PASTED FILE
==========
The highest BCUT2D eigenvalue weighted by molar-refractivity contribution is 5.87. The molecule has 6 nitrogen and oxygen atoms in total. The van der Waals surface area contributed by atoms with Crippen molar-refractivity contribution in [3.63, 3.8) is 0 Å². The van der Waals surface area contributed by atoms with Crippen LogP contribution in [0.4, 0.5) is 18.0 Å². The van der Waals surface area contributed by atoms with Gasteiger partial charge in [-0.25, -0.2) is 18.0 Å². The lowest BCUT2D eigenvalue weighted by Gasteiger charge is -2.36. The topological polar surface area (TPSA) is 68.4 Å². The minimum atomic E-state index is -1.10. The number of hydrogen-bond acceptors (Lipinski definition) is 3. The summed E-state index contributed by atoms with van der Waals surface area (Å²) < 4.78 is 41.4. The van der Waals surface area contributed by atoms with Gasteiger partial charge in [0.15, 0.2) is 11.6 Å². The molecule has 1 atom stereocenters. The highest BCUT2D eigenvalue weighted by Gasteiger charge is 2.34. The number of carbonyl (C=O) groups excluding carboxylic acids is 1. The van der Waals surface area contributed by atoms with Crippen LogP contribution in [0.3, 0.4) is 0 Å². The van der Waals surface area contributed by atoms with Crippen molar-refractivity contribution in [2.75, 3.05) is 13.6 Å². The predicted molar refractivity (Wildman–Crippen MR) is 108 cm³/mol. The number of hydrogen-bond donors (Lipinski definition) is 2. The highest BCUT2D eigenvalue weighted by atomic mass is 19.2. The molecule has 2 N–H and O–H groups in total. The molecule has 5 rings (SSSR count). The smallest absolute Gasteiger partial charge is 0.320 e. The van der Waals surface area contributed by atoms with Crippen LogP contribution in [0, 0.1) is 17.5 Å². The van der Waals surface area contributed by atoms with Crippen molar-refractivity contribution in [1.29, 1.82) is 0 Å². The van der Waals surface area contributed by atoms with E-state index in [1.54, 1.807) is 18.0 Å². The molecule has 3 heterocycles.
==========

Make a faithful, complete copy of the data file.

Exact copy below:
The highest BCUT2D eigenvalue weighted by molar-refractivity contribution is 5.87. The molecule has 6 nitrogen and oxygen atoms in total. The van der Waals surface area contributed by atoms with Crippen molar-refractivity contribution in [3.63, 3.8) is 0 Å². The van der Waals surface area contributed by atoms with Crippen LogP contribution in [0.4, 0.5) is 18.0 Å². The van der Waals surface area contributed by atoms with Gasteiger partial charge in [-0.25, -0.2) is 18.0 Å². The lowest BCUT2D eigenvalue weighted by Gasteiger charge is -2.36. The topological polar surface area (TPSA) is 68.4 Å². The minimum atomic E-state index is -1.10. The number of hydrogen-bond acceptors (Lipinski definition) is 3. The summed E-state index contributed by atoms with van der Waals surface area (Å²) < 4.78 is 41.4. The van der Waals surface area contributed by atoms with Gasteiger partial charge in [0.15, 0.2) is 11.6 Å². The molecule has 1 atom stereocenters. The highest BCUT2D eigenvalue weighted by Gasteiger charge is 2.34. The number of carbonyl (C=O) groups excluding carboxylic acids is 1. The van der Waals surface area contributed by atoms with Crippen LogP contribution in [0.3, 0.4) is 0 Å². The van der Waals surface area contributed by atoms with Crippen molar-refractivity contribution in [2.75, 3.05) is 13.6 Å². The predicted molar refractivity (Wildman–Crippen MR) is 108 cm³/mol. The number of hydrogen-bond donors (Lipinski definition) is 2. The highest BCUT2D eigenvalue weighted by atomic mass is 19.2. The molecule has 2 N–H and O–H groups in total. The molecule has 5 rings (SSSR count). The smallest absolute Gasteiger partial charge is 0.320 e. The van der Waals surface area contributed by atoms with Crippen LogP contribution in [0, 0.1) is 17.5 Å². The van der Waals surface area contributed by atoms with Crippen molar-refractivity contribution in [1.29, 1.82) is 0 Å². The van der Waals surface area contributed by atoms with E-state index in [1.54, 1.807) is 18.0 Å². The molecule has 3 heterocycles.